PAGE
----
“I just wish I knew God more,” she said matter-of-factly. “I mean, I know God, but maybe if I knew God like you did, then I would be a bit happier.”
I smiled back at her, not really sure what to say, trying to sift through the theologies she was synthesizing in her comments. There were a few moments of silence, no more than ten seconds, after which she took a deep breath and sighed, “I just want to feel God.”
While this particular congregant’s woes are distinct to her story, her desire is something that is often echoed throughout Scripture, as well as in many current conversations in the church. There’s a deep longing to connect with God, for our desires to be fulfilled through God. And from what it seems like in our current reality, there are a lot of people who want to experience some sort of deep rest with God.
But ask anyone, and it seems like rest is the last thing possible in the relentless schedules of our days, weeks, months, and years. It would seem that we have grown up with a “go, go, go” mentality in which we have been measured by productivity for as long as we can remember. In schools we are measured with tests, in families we are compared with other family members, in friend groups we’re measured on whether we’re good enough, and in society we are met with an endless list of standards and expectations.
It’s all too much.
It seems like we can’t escape these expectations and unrealistic ideals anywhere we turn. Some of us turn to the church, hoping for refuge and maybe even a dose of peace. But we find, as from the passage today, that we are confronted with the jargon of “obey” and “diligently observe.”
I thought I was doing too much, God, but now I have to do more?
In taking a look at the original language to gain some clarity, we find that the word translated as “obedience” is “shama.” Shama, while sometimes translated as “obedience,” is also translated “to hear,” “to listen,” and “to understand.”
Could it be that obedience might also mean that hearing, listening, and understanding are involved? Is it possible that to be obedient, or “to obey,” would include stopping, breathing slower, and becoming aware of what is before you? Could this passage mean that obedience might require us to be still? That to “obey the Lord your God” might mean listening or hearing God?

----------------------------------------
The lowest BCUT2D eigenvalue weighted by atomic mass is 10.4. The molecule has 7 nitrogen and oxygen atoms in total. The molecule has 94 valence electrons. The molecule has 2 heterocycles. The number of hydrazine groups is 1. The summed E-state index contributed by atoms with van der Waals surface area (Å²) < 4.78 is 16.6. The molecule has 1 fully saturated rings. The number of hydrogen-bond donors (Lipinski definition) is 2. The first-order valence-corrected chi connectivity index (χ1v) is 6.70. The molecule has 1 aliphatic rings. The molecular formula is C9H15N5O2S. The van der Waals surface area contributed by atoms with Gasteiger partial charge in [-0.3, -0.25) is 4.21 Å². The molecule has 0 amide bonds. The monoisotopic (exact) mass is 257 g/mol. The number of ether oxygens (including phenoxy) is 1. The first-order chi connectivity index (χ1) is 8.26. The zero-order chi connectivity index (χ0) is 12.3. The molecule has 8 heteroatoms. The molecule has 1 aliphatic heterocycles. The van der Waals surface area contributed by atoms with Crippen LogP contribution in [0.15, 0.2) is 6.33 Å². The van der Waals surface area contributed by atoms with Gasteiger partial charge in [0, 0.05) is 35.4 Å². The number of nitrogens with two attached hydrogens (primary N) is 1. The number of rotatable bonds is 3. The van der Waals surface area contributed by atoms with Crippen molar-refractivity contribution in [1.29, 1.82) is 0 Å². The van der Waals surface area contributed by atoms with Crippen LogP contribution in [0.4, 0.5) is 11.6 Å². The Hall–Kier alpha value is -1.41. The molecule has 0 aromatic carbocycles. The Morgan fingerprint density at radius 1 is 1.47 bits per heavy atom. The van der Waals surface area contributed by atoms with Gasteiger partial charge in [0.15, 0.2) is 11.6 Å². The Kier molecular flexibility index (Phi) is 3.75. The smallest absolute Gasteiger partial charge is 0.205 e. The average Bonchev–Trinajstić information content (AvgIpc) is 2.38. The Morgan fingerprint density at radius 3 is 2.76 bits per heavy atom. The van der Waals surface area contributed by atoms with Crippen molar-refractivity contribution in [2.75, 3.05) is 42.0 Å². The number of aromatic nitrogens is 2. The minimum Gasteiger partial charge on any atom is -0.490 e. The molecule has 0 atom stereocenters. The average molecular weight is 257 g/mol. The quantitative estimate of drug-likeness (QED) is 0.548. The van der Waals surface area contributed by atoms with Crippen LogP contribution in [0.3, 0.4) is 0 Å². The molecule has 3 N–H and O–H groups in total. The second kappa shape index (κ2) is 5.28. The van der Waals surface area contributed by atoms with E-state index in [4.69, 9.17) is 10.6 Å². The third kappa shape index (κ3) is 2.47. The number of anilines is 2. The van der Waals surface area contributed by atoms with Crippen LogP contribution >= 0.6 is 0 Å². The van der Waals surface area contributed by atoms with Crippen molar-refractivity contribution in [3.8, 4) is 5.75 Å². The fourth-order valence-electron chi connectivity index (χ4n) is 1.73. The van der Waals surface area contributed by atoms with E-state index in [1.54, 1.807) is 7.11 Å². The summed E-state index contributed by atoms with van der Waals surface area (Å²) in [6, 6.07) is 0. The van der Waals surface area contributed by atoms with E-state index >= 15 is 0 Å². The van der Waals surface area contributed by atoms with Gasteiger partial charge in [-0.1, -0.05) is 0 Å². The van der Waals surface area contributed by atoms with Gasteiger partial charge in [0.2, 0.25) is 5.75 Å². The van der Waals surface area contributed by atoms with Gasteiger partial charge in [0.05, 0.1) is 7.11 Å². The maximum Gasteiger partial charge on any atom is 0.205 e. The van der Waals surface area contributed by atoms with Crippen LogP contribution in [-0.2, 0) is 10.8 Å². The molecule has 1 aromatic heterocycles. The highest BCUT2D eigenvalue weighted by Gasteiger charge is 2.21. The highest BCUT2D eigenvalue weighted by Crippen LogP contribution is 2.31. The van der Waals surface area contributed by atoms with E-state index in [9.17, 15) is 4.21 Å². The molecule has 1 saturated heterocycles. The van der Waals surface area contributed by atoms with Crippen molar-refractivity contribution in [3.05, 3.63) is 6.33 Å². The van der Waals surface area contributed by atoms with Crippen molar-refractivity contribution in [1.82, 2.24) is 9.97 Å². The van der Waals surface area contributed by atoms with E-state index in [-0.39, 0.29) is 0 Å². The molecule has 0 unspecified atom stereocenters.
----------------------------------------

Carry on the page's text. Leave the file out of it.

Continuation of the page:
Listening to God could mean a whole host of things, as if this verse were opening up a paradoxical Pandora’s Box. What does it mean to listen to God? What does that look like (or sound like)?
I’m not here to give a normative answer to this question, because I think that every person can listen to God in various ways. However, I do think that a key aspect of listening to God, to truly hearing God, begins with the invitation to silence. An invitation to quiet your surroundings, to release your inner critic, to give yourself a break from strategizing, and to simply be. To simply be with the one who has created you, who has been with you since your first breath, and has called you “Beloved” at every moment.
Obedience doesn’t necessarily begin with going out into the world; it might begin with a deep inhale of rest and an exhale of “Here I am.” Maybe it will take some practice to get into this rhythm of grace. And, it might take time to undo some other rhythms. But maybe as you lean in, listen, and open yourself up to the one who was, is, and always is open to you, “…all these blessings shall be upon you and overtake you…” (v.2a).